Senate Bill 5811: Aims to reduce fuel emissions by making changes to the clean car standards and clean car program. Passed the Senate on March 4 by a vote of 26-22, one member (Wagoner) excused. Bailey voted no.
This bill would impose California’s automobile emission rules on vehicle owners in Washington state. Under the bill, car makers would be assigned credits based on the kind of fuel-efficient cars they bring into the state.
Those credits would then be used to set quotas for how many zero-emission vehicles manufacturers must ship into the state and for dealers to offer for sale, regardless of whether consumers want them or not.
The stated goal of the bill is to have about 2.5 percent of all cars brought into Washington be the equivalent of zero-emission vehicles. The bill is now before the House Environment and Energy Committee for further consideration.
Senate Bill 5323: Reduces pollution from plastic bags by establishing minimum state standards for the use of bags at retail establishments. Passed the Senate on March 5 by a vote of 31-14, four members excused. Bailey and Wagoner voted no.
If enacted into law, this bill would ban stores from giving single-use plastic carryout bags to their customers. The ban includes paper and recycled plastic bags unless they meet stringent recycled content requirements.
Under the bill, retailers would also be required to collect an 8-cent per bag tax for each recycled content large paper or plastic carryout bag provided. These provisions would supersede local bag ordinances, except for ordinances establishing a 10-cent per bag charge in effect as of Jan. 1. Passage of SB 5323 by the Senate is the furthest statewide bag-ban proposals have advanced in the legislative process since the idea of regulating and taxing shopping bags was first proposed in 2013.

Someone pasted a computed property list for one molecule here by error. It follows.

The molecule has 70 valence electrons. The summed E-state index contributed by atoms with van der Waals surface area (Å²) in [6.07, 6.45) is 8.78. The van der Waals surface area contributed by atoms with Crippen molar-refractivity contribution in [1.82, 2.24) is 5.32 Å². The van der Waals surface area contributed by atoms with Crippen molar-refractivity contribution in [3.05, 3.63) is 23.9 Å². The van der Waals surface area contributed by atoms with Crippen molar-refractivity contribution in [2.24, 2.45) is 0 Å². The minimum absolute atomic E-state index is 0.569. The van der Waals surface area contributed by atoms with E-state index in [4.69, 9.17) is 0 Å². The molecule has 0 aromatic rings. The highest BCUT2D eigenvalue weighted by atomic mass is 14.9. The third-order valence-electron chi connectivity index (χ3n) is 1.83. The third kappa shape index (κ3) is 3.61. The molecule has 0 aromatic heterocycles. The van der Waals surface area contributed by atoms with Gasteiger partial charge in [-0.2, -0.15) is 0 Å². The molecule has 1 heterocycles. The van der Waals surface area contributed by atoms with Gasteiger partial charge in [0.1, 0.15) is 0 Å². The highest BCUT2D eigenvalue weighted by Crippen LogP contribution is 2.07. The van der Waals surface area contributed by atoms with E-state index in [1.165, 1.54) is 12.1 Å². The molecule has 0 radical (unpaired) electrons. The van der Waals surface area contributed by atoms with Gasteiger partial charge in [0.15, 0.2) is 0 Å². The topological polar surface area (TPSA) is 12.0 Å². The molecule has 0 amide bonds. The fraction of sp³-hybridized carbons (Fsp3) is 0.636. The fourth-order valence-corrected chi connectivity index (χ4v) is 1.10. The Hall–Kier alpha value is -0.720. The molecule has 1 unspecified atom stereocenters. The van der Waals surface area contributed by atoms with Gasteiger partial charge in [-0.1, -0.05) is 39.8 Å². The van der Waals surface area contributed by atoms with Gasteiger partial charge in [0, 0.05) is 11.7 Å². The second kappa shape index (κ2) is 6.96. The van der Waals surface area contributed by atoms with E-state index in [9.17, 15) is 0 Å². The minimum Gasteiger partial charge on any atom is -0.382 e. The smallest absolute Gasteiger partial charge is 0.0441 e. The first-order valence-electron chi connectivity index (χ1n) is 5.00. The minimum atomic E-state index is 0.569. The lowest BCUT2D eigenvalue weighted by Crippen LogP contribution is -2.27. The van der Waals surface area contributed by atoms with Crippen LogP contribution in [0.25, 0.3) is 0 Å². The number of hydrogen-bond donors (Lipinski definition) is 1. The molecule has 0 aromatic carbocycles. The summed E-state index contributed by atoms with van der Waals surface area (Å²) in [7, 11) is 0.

The bill was sent to the House Environment and Energy Committee for further consideration.
Senate Bill 5861: Extends respectful workplace code of conduct provisions to all members of the legislative community. Passed the Senate on March 6 by a vote of 29-18, two members excused. Bailey and Wagoner voted no.
Earlier this session, the House and Senate passed House Concurrent Resolution 4401 to establish code of conduct for members and staff of the Legislature. This bill would extend the provisions of that code to lobbyists as members of the “legislative community.”
Specially, the bill would require the Public Disclosure Commission (PDC) to develop a training course based on the legislative code of conduct. Lobbyist registration forms would have to provide a place to attest that the applicant has completed the PDC training course on the legislative code of conduct.
The bill would provide further that, if either chamber makes a credible finding that a lobbyist has violated the legislative code of conduct, the PDC must notify the lobbyist's employers of the violation.
The bill was sent to the House State Government and Tribal Relations Committee for further consideration.